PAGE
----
Ethylene glycol (EG) is a major constituent of antifreeze and toxic doses in the cat are as little as 1.5mL/kg and 4-6 mL/kg in the dog.  Treatment includes the antidote 4-MP or ethanol, and must be initiated promptly to ensure survival. In dogs, therapy must begin within 8-12 hours, while for cats, it must begin within 3 hours.

In an attempt to minimize both human and animal ingestion of ethylene glycol, a federal bill designed to force antifreeze makers to add a bittering agent to their products is once again before the U.S. Congress, despite the fact lawmakers previously failed to consider two nearly identical measures.

Many states have already adopted this: California has required the addition of a bittering agent to antifreeze since 2002 and Oregon since 1991. Since 2005, Arizona, Georgia, Illinois, Maine, Maryland, Massachusetts, New Jersey, New Mexico, Tennessee, Utah, Vermont, Virginia, Washington, West Virginia, and Wisconsin have passed legislation requiring the addition of a bittering agent to antifreeze.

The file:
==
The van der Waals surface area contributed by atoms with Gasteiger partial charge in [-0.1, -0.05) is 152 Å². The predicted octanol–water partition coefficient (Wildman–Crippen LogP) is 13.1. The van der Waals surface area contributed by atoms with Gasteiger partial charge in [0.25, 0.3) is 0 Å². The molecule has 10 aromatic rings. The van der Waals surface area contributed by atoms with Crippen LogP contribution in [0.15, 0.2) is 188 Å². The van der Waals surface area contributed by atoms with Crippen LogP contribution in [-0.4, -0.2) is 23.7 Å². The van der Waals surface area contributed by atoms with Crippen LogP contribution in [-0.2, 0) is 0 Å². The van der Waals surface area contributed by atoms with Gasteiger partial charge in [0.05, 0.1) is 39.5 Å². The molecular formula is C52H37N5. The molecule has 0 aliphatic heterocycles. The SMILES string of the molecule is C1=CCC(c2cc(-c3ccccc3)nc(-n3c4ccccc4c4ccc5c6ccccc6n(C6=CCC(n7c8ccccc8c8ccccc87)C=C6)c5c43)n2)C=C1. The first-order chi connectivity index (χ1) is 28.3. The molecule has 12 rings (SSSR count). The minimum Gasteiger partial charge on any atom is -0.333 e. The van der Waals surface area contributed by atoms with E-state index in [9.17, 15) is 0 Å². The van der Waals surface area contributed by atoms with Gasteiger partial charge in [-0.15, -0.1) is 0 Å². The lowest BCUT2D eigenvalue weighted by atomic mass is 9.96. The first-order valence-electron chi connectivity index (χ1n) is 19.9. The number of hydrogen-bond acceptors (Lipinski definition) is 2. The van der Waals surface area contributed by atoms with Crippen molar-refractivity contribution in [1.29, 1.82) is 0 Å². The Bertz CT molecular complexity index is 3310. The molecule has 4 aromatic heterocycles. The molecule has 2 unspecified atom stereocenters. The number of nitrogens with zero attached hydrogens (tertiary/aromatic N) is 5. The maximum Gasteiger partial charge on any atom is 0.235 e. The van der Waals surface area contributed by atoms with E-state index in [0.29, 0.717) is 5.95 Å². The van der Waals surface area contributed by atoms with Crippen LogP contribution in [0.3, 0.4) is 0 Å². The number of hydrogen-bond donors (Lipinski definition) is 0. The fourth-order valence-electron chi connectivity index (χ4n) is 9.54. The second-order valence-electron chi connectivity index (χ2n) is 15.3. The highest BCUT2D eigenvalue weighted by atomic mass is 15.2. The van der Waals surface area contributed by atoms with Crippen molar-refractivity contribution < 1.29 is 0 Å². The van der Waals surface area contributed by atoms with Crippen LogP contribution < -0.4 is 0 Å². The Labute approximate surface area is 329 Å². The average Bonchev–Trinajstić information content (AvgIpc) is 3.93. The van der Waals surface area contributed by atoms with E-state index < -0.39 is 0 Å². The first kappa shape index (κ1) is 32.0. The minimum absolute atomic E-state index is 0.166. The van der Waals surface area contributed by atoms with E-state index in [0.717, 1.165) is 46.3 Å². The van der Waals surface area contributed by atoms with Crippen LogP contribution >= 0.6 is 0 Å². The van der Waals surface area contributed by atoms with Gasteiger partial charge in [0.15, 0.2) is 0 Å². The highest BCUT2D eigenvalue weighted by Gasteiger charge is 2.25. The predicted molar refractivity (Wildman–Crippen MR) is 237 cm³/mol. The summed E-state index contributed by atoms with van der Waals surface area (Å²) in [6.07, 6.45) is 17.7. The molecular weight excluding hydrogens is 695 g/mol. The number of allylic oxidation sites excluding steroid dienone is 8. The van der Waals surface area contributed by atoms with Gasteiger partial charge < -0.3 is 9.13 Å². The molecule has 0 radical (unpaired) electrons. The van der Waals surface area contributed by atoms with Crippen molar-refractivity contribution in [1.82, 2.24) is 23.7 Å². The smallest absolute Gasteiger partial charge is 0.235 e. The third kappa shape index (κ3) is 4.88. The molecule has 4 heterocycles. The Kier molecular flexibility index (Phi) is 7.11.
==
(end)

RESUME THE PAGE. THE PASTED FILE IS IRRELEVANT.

The question remains, how will this affect the number of patients we see with ethylene glycol toxicosis. While this bittering agent may minimize ingestion in cats (due to their discriminating palate), it’s likely going to be less effective in dogs (after all, they eat their own feces, right)?

If you live in any  of the states where this law was adopted, are you seeing less cases?

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